If you would like to learn more about how we can assist with innovating pricing models, call us on: +44 (0) 20 3750 9833 or email us at:

This blog was first published on the Fleming website, where Raf De Wilde will deliver a 2-day market access masterclass. Learn more here.

27th January 2020



Company Details

Valid Insight

+44 (0) 20 3750 9833

Contact Website

152-160 City Road
Kemp House
United Kingdom

Latest content on this profile

Webinar: How to develop an optimal value story for your product
This webinar is part of the ongoing expert insights series run by Valid Insight
Valid Insight
Last chance to register - Webinar: How to price a pharmaceutical product during a global economic recession
How can you ensure your product achieves optimal market access during a global economic recession?
Valid Insight
Are biobetters a market access opportunity?
Biobetters are biologics that have been improved compared to the marketed originator, for example in efficacy, safety, tolerability or dosing regimen.
Valid Insight
Why are new medicinal products denied reimbursement in France?
Many medicinal products looking to launch are rejected for reimbursement in France. A manufacturer must convince the Transparency Committee that their product is safe, effective and offers added value relative to alternative treatments for successful market access. In this blog, we summarise the reasons for negative reimbursement decisions in 2017 and discuss common pitfalls manufacturers should avoid.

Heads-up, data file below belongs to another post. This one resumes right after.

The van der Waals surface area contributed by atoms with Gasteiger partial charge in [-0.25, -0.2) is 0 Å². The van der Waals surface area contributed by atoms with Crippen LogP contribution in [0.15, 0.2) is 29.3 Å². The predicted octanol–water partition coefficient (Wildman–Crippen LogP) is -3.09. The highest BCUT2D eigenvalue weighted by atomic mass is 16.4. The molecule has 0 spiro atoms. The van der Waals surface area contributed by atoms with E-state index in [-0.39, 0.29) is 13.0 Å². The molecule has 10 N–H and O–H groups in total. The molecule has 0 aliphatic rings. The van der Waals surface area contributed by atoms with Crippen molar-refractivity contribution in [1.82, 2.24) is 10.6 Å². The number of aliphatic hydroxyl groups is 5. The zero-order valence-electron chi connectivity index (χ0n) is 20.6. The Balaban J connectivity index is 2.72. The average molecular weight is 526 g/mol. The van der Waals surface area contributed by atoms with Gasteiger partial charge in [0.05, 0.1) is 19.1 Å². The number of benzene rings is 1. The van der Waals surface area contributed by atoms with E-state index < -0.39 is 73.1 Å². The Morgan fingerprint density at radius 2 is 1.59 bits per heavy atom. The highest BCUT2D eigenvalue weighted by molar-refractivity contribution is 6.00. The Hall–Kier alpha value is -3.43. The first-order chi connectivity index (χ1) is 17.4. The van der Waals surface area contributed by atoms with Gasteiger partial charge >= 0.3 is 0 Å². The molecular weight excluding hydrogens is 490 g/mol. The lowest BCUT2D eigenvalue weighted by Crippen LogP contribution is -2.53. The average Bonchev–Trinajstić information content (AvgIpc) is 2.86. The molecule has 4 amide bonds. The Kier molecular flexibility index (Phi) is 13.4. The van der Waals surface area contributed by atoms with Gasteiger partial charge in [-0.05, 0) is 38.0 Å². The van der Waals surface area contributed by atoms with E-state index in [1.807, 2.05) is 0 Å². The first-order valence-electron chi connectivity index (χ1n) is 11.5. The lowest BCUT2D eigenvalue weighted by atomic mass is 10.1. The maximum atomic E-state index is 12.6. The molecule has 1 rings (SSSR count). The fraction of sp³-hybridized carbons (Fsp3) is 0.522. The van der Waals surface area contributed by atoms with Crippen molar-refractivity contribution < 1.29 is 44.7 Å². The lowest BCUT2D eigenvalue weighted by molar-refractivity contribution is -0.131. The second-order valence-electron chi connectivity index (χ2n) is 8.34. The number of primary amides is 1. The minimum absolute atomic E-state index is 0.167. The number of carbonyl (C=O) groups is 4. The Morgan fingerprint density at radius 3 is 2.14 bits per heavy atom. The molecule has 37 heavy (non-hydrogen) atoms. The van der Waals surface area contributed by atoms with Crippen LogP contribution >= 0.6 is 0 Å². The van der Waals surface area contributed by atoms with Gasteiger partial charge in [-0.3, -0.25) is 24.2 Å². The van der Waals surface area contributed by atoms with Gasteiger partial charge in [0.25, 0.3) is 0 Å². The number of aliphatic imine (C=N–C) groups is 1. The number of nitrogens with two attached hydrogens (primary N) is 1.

Valid Insight
Using TRAVELLESS™ to provide tailored pharmaceutical training
In May 2020, Valid Insight were scheduled to travel to Grenoble to deliver the market access modules as part of the Advanced Master’s in Biotechnology & Pharmaceutical Management programme with Grenoble Ecole de Management, a French graduate business school. The course has participants from varied backgrounds, but all from roles within the pharmaceutical industry.
Valid Insight
The vicious circle of pharmaceutical tendering
Pharmaceutical tendering and contracting has long been common in healthcare for medical devices and diagnostics; the Gulf Cooperation Council and the Jamaica Commodity Trading Company have been using pharmaceutical tendering since the 1970s. In the 1990s, international institutions such as the World Health Organisation and the World Bank endorsed tendering as the preferred procurement process for drugs.
Valid Insight